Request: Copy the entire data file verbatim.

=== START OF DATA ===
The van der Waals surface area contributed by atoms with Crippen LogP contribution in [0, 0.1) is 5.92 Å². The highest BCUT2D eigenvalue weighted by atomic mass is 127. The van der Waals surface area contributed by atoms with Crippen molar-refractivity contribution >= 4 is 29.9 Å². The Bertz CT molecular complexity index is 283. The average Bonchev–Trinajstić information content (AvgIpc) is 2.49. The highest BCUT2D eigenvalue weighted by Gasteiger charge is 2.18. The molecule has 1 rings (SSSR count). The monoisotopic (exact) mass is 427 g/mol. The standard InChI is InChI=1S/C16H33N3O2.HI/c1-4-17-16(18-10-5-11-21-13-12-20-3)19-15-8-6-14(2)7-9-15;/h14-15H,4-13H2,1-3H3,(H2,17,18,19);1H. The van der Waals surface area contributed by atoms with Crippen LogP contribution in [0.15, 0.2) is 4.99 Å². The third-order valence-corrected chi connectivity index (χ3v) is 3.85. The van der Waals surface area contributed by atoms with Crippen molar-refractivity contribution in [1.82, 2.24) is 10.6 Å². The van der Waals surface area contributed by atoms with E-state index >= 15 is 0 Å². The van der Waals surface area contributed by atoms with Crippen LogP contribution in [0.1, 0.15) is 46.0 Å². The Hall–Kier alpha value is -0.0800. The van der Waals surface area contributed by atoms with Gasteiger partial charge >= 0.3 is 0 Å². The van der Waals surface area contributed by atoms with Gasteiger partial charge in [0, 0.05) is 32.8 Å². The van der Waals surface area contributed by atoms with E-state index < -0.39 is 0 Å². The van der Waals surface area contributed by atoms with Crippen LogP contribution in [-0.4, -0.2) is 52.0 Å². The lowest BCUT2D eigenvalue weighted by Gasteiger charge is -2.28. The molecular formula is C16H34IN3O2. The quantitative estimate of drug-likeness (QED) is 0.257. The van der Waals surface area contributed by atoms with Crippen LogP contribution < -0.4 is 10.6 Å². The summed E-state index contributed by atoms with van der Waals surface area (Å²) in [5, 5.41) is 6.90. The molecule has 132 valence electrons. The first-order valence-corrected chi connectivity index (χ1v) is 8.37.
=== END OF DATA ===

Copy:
The van der Waals surface area contributed by atoms with Crippen LogP contribution in [0, 0.1) is 5.92 Å². The highest BCUT2D eigenvalue weighted by atomic mass is 127. The van der Waals surface area contributed by atoms with Crippen molar-refractivity contribution >= 4 is 29.9 Å². The Bertz CT molecular complexity index is 283. The average Bonchev–Trinajstić information content (AvgIpc) is 2.49. The highest BCUT2D eigenvalue weighted by Gasteiger charge is 2.18. The molecule has 1 rings (SSSR count). The monoisotopic (exact) mass is 427 g/mol. The standard InChI is InChI=1S/C16H33N3O2.HI/c1-4-17-16(18-10-5-11-21-13-12-20-3)19-15-8-6-14(2)7-9-15;/h14-15H,4-13H2,1-3H3,(H2,17,18,19);1H. The van der Waals surface area contributed by atoms with Crippen LogP contribution in [0.15, 0.2) is 4.99 Å². The third-order valence-corrected chi connectivity index (χ3v) is 3.85. The van der Waals surface area contributed by atoms with Crippen molar-refractivity contribution in [1.82, 2.24) is 10.6 Å². The van der Waals surface area contributed by atoms with E-state index >= 15 is 0 Å². The van der Waals surface area contributed by atoms with Crippen LogP contribution in [0.1, 0.15) is 46.0 Å². The Hall–Kier alpha value is -0.0800. The van der Waals surface area contributed by atoms with Gasteiger partial charge >= 0.3 is 0 Å². The van der Waals surface area contributed by atoms with Gasteiger partial charge in [0, 0.05) is 32.8 Å². The van der Waals surface area contributed by atoms with E-state index < -0.39 is 0 Å². The van der Waals surface area contributed by atoms with Crippen LogP contribution in [-0.4, -0.2) is 52.0 Å². The lowest BCUT2D eigenvalue weighted by Gasteiger charge is -2.28. The molecular formula is C16H34IN3O2. The quantitative estimate of drug-likeness (QED) is 0.257. The van der Waals surface area contributed by atoms with Crippen LogP contribution < -0.4 is 10.6 Å². The summed E-state index contributed by atoms with van der Waals surface area (Å²) in [5, 5.41) is 6.90. The molecule has 132 valence electrons. The first-order valence-corrected chi connectivity index (χ1v) is 8.37.